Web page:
CSB graduate to continue passion for stories in Hamburg

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June 18, 2019

By Connor Kockler '22

Danica Simonet

Danica Simonet ’19

Editor's Note: This feature story on Danica Simonet ’19 is the second of six feature stories that will appear this summer on the College of Saint Benedict and Saint John’s University website featuring graduates who received awards from the Fulbright U.S. Student Program.

When it comes to telling stories and bringing another culture to life, College of Saint Benedict graduate Danica Simonet ’19 has extensive experience.

The peace studies and German double-major from Northfield, Minnesota, has traveled to Germany multiple times in recent years to interview refugees and bring their experiences to light.

This year, she served as co-director of Extending the Link (ETL), a group on the CSB and Saint John’s University campuses that creates documentaries about under-told social justice issues. She helped lead the production of “Bayt Jadeed: Seeking Home,” the group’s latest documentary film focusing on refugees and receiving communities living in Germany and Minnesota.

Simonet will now get the opportunity to travel to Germany once again, this time as part of the Fulbright U.S. Student Program to be an English Teaching Assistant (ETA) in the city of Hamburg.

The Fulbright U.S. Student Program places recent college graduates as ETA’s in schools and universities overseas. The ETAs improve international students’ English abilities and knowledge of the U.S., while enhancing their own language skills and knowledge of the host country. ETAs may also pursue individual study/research plans in addition to their teaching responsibilities.

Since 2013, 35 students or graduates from CSB and SJU have earned Fulbright ETA awards.

After globe-trotting with ETL, it wasn’t a straightforward choice for Simonet to decide where to go next.

“I am interested in learning Arabic, so my initial thought was to go to a Middle-Eastern country,” she said “Jordan was prioritized on my list. However, I thought most applicants would already be Arabic speakers, so I decided to take another route. I also considered applying to Malaysia. Ultimately, I decided on Germany to improve my language abilities and to continue research on topics of interest for myself, such as migration, integration, and community.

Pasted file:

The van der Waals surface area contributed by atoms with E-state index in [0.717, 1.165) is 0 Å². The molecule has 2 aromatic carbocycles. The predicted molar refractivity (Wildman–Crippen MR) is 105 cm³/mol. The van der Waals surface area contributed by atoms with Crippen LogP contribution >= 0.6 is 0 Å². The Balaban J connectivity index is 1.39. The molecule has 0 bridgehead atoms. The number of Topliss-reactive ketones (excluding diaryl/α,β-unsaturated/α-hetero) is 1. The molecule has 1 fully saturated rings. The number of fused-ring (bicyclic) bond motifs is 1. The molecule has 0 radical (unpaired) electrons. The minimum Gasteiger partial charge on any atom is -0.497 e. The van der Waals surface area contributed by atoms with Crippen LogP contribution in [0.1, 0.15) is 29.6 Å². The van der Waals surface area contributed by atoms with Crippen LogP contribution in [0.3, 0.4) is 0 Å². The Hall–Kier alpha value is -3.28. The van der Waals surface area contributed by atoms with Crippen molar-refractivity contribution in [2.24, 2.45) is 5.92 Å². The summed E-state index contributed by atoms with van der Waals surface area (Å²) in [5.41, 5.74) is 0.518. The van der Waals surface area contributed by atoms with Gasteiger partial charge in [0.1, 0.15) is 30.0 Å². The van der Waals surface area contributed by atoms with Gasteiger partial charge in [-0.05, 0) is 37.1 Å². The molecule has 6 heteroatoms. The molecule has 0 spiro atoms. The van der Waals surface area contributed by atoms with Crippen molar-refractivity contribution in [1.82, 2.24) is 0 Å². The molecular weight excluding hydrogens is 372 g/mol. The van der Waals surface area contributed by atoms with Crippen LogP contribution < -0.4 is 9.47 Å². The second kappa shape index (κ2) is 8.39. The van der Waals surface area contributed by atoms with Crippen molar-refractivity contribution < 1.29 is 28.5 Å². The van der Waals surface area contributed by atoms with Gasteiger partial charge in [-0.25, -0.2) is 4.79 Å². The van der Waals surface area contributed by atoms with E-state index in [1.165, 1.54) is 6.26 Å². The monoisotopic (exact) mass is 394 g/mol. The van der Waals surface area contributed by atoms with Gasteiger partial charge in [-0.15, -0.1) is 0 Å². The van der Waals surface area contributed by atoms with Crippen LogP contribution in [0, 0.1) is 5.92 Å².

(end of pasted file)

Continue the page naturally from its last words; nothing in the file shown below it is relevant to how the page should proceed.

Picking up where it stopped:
“Because I have been to Germany multiple times, I hope to continue with the work I was a part of with Extending the Link and the interviews I completed with Syrian women in Berlin during the summer of 2016,” she said.

Her to-do list in Germany is extensive.

“I am most looking forward to getting to know my students, searching out graduate programs in Germany related to conflict transformation and human rights, as well as experiencing the culture of Hamburg.”

The port city of Hamburg is the second-largest city in Germany and is in the northwestern part of the country. Hamburg is a fitting destination, as it has its own history with migration. Many German-Americans’ ancestors passed through it on their way to the United States and the city is home to people of many diverse backgrounds. It is well-known for its shipping industry, long history and rich cultural scene.

Simonet plans to take full advantage of this.

“I hope to experience all that Hamburg has to offer - the theater, the music scene, the political scene and attend many lectures in Hamburg,” she said.

Simonet also intends to inspire her students with what she’s learned in ETL.

“I am hoping to bring ETL into the classroom, by encouraging students to become more aware of under-told social justice issues in their communities. I also hope to bring the joy of film and film editing — though I am still learning myself — to my students. I want my students to understand that they can experience the world through multiple lenses,” Simonet said.

In addition, she hopes to become fully fluent in German by the end of her year, and travel to eastern Europe to learn more about that part of the world.

Simonet will begin orientation in Germany on Sept. 9.

 “This award is important to me because I believe in international culture exchange and this award allows me to be integrated into German society. Additionally, I believe learning about new languages are gateways into new worldviews and also allow people to be connected to the globalized world”, Simonet said.

CSB and SJU students interested in applying for a Fulbright Award for the 2020-21 academic year should contact Phil Kronebusch, professor of political science and coordinator of competitive fellowships at CSB and SJU, or Lindsey Gutsch, Program Coordinator for Undergraduate Research, Competitive Fellowships and First-Year Experience.